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STEEL CAM CORE AND TOOL STEEL LIFTERS

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STEEL CAM CORE AND TOOL STEEL LIFTERS

Postby ProPower engines » Mon May 24, 2010 1:31 pm

Just wondered if anyone is using a steel cam core for a flat tappet engine and using tool steel lifters and what durability are you seeing?
I am doing an engine for a spec class that must use a flat tappet lifter that is stock dia. for make of block used. No bigger.
The limit is a gasket size rule 1206 intake for GM. They are also limited to 2-3/16 restrictor in the stack. Injected alky. Seems that most guys are replacing cams 2-3 times a season from nose wear. Rocker ratios and style of rocker setup is optional. Most of the fast guys use about 180 seat 450 open but wear is an issue.Engines run anywhere from 7200-8200 rpm.Ti valves/retainers are a no no in this class.
Any thoughts if a steel cam/lifter combo would give more life in this case or just more cost to do the same job.
Thanks
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Re: STEEL CAM CORE AND TOOL STEEL LIFTERS

Postby Chris29 » Mon May 24, 2010 5:08 pm

Dave a customer of mine has a maropolus supler late engine with a steel cam and tool steel lifters,when he freshened it at 1700 laps per Bill he put a new cam and lifters in it.
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Re: STEEL CAM CORE AND TOOL STEEL LIFTERS

Postby JBV-HEADS » Mon May 24, 2010 6:16 pm

Dave,

We have a class similar to that but uses 4412 style carbs and no wings. Springs are 150-450, rpm is up to 7200-7500, lift is .650-.675 with 1.7-1.8 ratios. We like to use the chevy 2.8 lifters like many use on the big blocks. I’m not really a EDM fan as most wear is a rotational problem. Nitrided cams and some coatings give us all year usage. Every once in a while someone washes the motor down with alky and we can get some wear. But this is what has worked for us. Many would use the Shubeck stuff before but it’s gone from the class now. Good luck,

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Re: STEEL CAM CORE AND TOOL STEEL LIFTERS

Postby ProPower engines » Mon May 24, 2010 6:32 pm

If at 1700 laps a replacement was needed then a steel cam may save a mid season replacement but that said if the 2.8 style lifters are used is there much of a pressure drop from dumping oil all over the lobe? Are these a modified version of the stock lifter for a solid type cam application. I will have to contact PPPC and inquire about them as I guess they build them special.
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Re: STEEL CAM CORE AND TOOL STEEL LIFTERS

Postby JBV-HEADS » Mon May 24, 2010 7:01 pm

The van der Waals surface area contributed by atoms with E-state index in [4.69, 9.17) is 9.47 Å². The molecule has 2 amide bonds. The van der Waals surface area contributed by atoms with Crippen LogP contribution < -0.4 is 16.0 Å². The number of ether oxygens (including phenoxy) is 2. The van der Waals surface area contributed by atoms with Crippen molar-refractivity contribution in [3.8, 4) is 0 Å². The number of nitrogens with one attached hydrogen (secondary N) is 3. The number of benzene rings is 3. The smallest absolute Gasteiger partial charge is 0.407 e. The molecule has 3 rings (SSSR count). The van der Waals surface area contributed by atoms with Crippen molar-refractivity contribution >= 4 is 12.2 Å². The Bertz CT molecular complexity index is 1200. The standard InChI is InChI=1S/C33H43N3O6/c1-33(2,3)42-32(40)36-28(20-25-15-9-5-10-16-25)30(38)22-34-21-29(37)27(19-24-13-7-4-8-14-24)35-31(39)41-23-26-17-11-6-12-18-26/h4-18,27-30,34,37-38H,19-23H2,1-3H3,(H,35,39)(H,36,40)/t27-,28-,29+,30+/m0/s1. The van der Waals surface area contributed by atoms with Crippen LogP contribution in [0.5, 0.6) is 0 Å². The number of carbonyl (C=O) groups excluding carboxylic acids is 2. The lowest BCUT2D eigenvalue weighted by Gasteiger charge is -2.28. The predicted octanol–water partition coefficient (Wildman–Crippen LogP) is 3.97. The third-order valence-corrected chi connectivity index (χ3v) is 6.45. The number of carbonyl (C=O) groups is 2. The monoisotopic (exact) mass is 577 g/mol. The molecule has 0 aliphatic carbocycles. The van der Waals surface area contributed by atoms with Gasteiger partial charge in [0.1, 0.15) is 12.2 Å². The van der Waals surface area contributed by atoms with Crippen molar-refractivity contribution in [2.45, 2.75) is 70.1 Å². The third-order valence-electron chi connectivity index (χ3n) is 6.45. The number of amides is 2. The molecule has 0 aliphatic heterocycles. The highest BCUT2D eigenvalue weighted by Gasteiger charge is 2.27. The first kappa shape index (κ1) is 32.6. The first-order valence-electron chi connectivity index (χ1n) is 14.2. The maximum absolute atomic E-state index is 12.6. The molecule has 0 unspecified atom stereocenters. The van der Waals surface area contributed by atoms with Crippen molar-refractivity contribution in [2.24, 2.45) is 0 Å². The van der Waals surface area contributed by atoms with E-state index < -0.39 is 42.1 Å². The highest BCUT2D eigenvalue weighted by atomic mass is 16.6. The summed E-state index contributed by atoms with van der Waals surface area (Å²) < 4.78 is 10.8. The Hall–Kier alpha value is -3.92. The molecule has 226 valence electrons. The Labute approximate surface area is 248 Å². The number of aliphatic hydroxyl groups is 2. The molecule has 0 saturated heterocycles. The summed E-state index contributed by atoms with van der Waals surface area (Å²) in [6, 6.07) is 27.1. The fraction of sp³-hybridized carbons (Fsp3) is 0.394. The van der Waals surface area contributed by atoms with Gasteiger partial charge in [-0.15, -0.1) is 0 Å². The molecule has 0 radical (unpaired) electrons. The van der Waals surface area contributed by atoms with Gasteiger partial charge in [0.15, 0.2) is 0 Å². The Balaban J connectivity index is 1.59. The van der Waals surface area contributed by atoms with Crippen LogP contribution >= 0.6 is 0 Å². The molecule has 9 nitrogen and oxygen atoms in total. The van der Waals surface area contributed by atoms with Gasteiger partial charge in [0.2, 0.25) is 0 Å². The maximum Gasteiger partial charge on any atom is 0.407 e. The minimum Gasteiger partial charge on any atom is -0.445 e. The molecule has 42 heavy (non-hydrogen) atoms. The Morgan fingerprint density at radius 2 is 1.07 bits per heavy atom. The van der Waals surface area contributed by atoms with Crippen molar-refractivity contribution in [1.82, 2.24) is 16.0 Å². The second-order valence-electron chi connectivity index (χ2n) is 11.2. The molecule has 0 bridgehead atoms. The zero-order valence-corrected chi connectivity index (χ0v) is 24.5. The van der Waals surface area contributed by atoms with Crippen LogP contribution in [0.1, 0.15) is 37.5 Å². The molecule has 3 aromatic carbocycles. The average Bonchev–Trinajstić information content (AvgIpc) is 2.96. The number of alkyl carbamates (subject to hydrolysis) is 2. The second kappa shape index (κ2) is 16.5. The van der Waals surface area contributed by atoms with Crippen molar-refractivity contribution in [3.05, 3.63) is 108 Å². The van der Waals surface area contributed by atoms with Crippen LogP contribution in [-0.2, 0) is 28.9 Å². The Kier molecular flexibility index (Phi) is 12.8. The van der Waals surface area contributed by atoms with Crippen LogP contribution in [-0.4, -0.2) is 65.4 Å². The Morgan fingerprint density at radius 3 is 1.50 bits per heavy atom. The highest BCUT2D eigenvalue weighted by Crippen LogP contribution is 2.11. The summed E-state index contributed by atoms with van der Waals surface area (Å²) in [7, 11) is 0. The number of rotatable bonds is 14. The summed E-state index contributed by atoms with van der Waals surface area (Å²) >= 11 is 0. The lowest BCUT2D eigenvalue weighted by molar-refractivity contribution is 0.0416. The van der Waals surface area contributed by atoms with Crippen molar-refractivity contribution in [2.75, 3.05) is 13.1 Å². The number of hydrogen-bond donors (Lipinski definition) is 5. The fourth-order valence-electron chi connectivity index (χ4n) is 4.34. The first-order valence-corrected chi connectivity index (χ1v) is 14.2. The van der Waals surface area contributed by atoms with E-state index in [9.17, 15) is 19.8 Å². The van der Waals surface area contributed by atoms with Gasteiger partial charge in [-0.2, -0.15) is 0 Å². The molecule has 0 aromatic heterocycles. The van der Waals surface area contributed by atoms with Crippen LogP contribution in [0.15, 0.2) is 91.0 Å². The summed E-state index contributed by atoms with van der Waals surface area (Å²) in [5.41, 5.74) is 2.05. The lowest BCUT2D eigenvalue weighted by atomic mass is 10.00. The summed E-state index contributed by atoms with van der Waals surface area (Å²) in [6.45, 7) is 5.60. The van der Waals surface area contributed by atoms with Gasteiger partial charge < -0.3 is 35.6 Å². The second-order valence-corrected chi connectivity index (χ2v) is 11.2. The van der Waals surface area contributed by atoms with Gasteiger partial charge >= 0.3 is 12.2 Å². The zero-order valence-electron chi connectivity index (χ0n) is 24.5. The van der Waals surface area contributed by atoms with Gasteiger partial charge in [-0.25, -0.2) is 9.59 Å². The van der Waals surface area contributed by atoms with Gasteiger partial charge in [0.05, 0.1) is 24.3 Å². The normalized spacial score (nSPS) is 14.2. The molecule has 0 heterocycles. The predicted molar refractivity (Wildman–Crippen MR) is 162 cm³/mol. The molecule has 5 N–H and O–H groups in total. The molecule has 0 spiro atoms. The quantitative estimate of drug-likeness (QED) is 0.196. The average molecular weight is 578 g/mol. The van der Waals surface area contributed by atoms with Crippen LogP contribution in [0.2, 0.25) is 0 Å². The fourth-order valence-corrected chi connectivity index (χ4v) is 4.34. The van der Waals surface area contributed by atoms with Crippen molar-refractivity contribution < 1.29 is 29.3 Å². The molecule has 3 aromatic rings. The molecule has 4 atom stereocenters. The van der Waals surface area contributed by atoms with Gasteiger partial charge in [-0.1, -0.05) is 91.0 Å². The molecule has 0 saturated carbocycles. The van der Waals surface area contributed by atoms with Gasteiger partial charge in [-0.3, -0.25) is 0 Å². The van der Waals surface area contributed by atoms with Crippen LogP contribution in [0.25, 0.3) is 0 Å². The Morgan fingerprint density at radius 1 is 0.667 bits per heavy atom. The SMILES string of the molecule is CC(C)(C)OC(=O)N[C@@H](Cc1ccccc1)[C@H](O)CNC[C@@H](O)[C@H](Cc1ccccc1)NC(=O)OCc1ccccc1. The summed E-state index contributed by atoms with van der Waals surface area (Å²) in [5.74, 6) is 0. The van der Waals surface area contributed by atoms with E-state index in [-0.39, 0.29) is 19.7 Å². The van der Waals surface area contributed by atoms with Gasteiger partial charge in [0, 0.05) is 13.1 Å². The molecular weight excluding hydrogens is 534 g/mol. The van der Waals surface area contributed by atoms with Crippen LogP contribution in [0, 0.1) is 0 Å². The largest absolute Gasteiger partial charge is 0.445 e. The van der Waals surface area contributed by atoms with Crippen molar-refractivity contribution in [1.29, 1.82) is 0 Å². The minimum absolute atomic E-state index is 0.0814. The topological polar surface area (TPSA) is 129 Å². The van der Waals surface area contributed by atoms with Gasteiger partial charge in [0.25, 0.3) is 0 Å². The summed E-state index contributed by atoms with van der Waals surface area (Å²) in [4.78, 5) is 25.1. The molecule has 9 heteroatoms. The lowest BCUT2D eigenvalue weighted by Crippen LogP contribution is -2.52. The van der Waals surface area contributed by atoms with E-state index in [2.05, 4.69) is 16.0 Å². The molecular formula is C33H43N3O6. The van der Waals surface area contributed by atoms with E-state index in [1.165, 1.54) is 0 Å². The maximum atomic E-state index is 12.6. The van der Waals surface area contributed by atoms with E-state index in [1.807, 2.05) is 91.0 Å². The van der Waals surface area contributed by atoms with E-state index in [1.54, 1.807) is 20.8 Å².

We get them from Erson but I know Delta up in Tacoma has them. Where they get them I don't know at this time. Just about everything is Johnson or Delphi on the bodies. Had horrible failures on any Imported bodies on street stuff. Oil pressure is not a problem but then neither is wear for the most part. It sounds like your cams are similar to what we run. It's called Spec Sprint. No wing, bigger right rear tire, cast head and block, flat cams, no ti. Good luck,

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Re: STEEL CAM CORE AND TOOL STEEL LIFTERS

Postby ProPower engines » Mon May 24, 2010 8:11 pm

Good luck is about it. We run wings here so that just keep the load on the parts and wears stuff out.
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Re: STEEL CAM CORE AND TOOL STEEL LIFTERS

Postby Brian B » Tue May 25, 2010 8:27 am

Dave
I assume this sprint class your running you run fuel pump off the rear of the cam and maybe the
waterpump off the front? With some of the deals I have been involed in with a cast/P55/lobe lok cams
I have seen them brake between the last to lobes...
Going with an 8620 steel core is a good choice. The biggest problem is finding a cam company that has
them rough in and harden for a tappet lobe. The cams we tested came from Cam Motion and was just told
a week or so ago that Bullett had some.

In our testing of the 8620 core it took a few trys before we got it to live.
This is what worked. Using a Ferrea Tool Steel Lifter out of the box no coating
8620 core rough in and heat treated correctly for your lobe.
Lobe taper .002 not over all but checking edge to edge.....
after finnish ground, cam must be nitrided (we used Winberg Cranks out of Denver CO)
Someone on another thread stated to use a coated lifter but I was told that will not work on
a nitrided cam. (I never tried it I was just told by a cam guy it would not work)
I would still break in with lite springs and good oil.....for a min. of 1 hour.....
We went 285/550 no issues..

Dave if you dont run anything off of the cam you should get away with a std type P55 I have
customers running them with 180-220/500 with a 1.7 or more ratio no problems..

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Re: STEEL CAM CORE AND TOOL STEEL LIFTERS

Postby CamKing » Tue May 25, 2010 10:41 am

Brian B wrote:In our testing of the 8620 core it took a few trys before we got it to live.
This is what worked. Using a Ferrea Tool Steel Lifter out of the box no coating
8620 core rough in and heat treated correctly for your lobe.
Lobe taper .002 not over all but checking edge to edge.....
after finnish ground, cam must be nitrided (we used Winberg Cranks out of Denver CO)